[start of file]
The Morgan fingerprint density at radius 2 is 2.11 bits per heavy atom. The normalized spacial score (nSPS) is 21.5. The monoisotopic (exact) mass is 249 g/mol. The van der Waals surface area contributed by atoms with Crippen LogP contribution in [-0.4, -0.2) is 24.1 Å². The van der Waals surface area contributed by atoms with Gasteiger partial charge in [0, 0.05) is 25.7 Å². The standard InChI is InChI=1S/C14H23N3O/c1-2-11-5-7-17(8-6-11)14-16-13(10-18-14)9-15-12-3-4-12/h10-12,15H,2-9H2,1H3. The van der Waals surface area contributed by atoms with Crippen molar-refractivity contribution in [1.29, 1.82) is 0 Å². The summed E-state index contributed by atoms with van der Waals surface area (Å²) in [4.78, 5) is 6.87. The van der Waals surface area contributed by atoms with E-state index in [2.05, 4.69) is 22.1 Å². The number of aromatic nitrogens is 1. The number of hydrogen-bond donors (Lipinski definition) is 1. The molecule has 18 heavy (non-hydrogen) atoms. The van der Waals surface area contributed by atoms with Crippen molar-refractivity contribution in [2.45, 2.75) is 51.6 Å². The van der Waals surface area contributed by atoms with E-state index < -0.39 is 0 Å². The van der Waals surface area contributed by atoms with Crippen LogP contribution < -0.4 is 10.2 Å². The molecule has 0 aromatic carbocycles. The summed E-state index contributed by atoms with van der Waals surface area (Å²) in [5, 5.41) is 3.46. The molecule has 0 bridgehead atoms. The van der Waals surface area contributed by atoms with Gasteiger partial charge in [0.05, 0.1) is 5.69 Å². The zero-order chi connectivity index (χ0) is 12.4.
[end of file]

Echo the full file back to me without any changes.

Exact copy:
The Morgan fingerprint density at radius 2 is 2.11 bits per heavy atom. The normalized spacial score (nSPS) is 21.5. The monoisotopic (exact) mass is 249 g/mol. The van der Waals surface area contributed by atoms with Crippen LogP contribution in [-0.4, -0.2) is 24.1 Å². The van der Waals surface area contributed by atoms with Gasteiger partial charge in [0, 0.05) is 25.7 Å². The standard InChI is InChI=1S/C14H23N3O/c1-2-11-5-7-17(8-6-11)14-16-13(10-18-14)9-15-12-3-4-12/h10-12,15H,2-9H2,1H3. The van der Waals surface area contributed by atoms with Crippen molar-refractivity contribution in [1.29, 1.82) is 0 Å². The summed E-state index contributed by atoms with van der Waals surface area (Å²) in [4.78, 5) is 6.87. The van der Waals surface area contributed by atoms with E-state index in [2.05, 4.69) is 22.1 Å². The number of aromatic nitrogens is 1. The number of hydrogen-bond donors (Lipinski definition) is 1. The molecule has 18 heavy (non-hydrogen) atoms. The van der Waals surface area contributed by atoms with Crippen molar-refractivity contribution in [2.45, 2.75) is 51.6 Å². The van der Waals surface area contributed by atoms with E-state index < -0.39 is 0 Å². The van der Waals surface area contributed by atoms with Crippen LogP contribution < -0.4 is 10.2 Å². The molecule has 0 aromatic carbocycles. The summed E-state index contributed by atoms with van der Waals surface area (Å²) in [5, 5.41) is 3.46. The molecule has 0 bridgehead atoms. The van der Waals surface area contributed by atoms with Gasteiger partial charge in [0.05, 0.1) is 5.69 Å². The zero-order chi connectivity index (χ0) is 12.4.